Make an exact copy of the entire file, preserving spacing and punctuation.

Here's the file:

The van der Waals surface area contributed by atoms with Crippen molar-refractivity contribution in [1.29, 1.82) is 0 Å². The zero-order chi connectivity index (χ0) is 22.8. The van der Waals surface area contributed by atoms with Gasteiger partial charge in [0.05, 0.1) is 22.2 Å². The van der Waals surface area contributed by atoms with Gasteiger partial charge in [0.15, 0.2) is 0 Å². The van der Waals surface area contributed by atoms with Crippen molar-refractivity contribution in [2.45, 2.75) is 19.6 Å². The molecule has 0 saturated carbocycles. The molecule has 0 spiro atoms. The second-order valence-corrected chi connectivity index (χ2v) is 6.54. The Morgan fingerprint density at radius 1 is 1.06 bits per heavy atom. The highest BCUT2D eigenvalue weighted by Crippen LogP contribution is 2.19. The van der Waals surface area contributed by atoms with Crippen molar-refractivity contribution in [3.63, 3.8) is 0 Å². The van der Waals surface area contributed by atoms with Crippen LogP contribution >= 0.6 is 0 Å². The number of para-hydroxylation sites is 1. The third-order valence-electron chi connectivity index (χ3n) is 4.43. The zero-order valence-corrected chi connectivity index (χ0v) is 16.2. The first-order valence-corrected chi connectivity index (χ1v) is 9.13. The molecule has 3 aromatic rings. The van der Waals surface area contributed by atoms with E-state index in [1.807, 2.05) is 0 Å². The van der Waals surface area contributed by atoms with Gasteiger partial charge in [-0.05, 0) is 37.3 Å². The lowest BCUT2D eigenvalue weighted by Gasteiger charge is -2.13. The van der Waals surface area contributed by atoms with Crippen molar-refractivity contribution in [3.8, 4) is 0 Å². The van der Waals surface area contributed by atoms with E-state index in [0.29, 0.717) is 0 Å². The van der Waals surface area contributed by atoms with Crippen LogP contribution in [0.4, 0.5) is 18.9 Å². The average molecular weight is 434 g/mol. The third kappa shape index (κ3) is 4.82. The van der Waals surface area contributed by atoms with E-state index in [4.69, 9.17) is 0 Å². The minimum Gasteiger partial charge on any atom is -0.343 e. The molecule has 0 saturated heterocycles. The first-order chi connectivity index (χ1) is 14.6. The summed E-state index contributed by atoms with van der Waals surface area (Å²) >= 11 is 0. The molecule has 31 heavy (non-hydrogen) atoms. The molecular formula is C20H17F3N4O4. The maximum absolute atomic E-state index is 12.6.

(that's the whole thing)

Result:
The van der Waals surface area contributed by atoms with Crippen molar-refractivity contribution in [1.29, 1.82) is 0 Å². The zero-order chi connectivity index (χ0) is 22.8. The van der Waals surface area contributed by atoms with Gasteiger partial charge in [0.05, 0.1) is 22.2 Å². The van der Waals surface area contributed by atoms with Gasteiger partial charge in [0.15, 0.2) is 0 Å². The van der Waals surface area contributed by atoms with Crippen molar-refractivity contribution in [2.45, 2.75) is 19.6 Å². The molecule has 0 saturated carbocycles. The molecule has 0 spiro atoms. The second-order valence-corrected chi connectivity index (χ2v) is 6.54. The Morgan fingerprint density at radius 1 is 1.06 bits per heavy atom. The highest BCUT2D eigenvalue weighted by Crippen LogP contribution is 2.19. The van der Waals surface area contributed by atoms with Crippen molar-refractivity contribution in [3.63, 3.8) is 0 Å². The van der Waals surface area contributed by atoms with Crippen LogP contribution >= 0.6 is 0 Å². The number of para-hydroxylation sites is 1. The third-order valence-electron chi connectivity index (χ3n) is 4.43. The zero-order valence-corrected chi connectivity index (χ0v) is 16.2. The first-order valence-corrected chi connectivity index (χ1v) is 9.13. The molecule has 3 aromatic rings. The van der Waals surface area contributed by atoms with E-state index in [1.807, 2.05) is 0 Å². The van der Waals surface area contributed by atoms with Gasteiger partial charge in [-0.05, 0) is 37.3 Å². The lowest BCUT2D eigenvalue weighted by Gasteiger charge is -2.13. The van der Waals surface area contributed by atoms with Crippen molar-refractivity contribution in [3.8, 4) is 0 Å². The van der Waals surface area contributed by atoms with E-state index in [0.29, 0.717) is 0 Å². The van der Waals surface area contributed by atoms with Crippen LogP contribution in [0.4, 0.5) is 18.9 Å². The average molecular weight is 434 g/mol. The third kappa shape index (κ3) is 4.82. The van der Waals surface area contributed by atoms with E-state index in [4.69, 9.17) is 0 Å². The minimum Gasteiger partial charge on any atom is -0.343 e. The molecule has 0 saturated heterocycles. The first-order chi connectivity index (χ1) is 14.6. The summed E-state index contributed by atoms with van der Waals surface area (Å²) >= 11 is 0. The molecule has 31 heavy (non-hydrogen) atoms. The molecular formula is C20H17F3N4O4. The maximum absolute atomic E-state index is 12.6.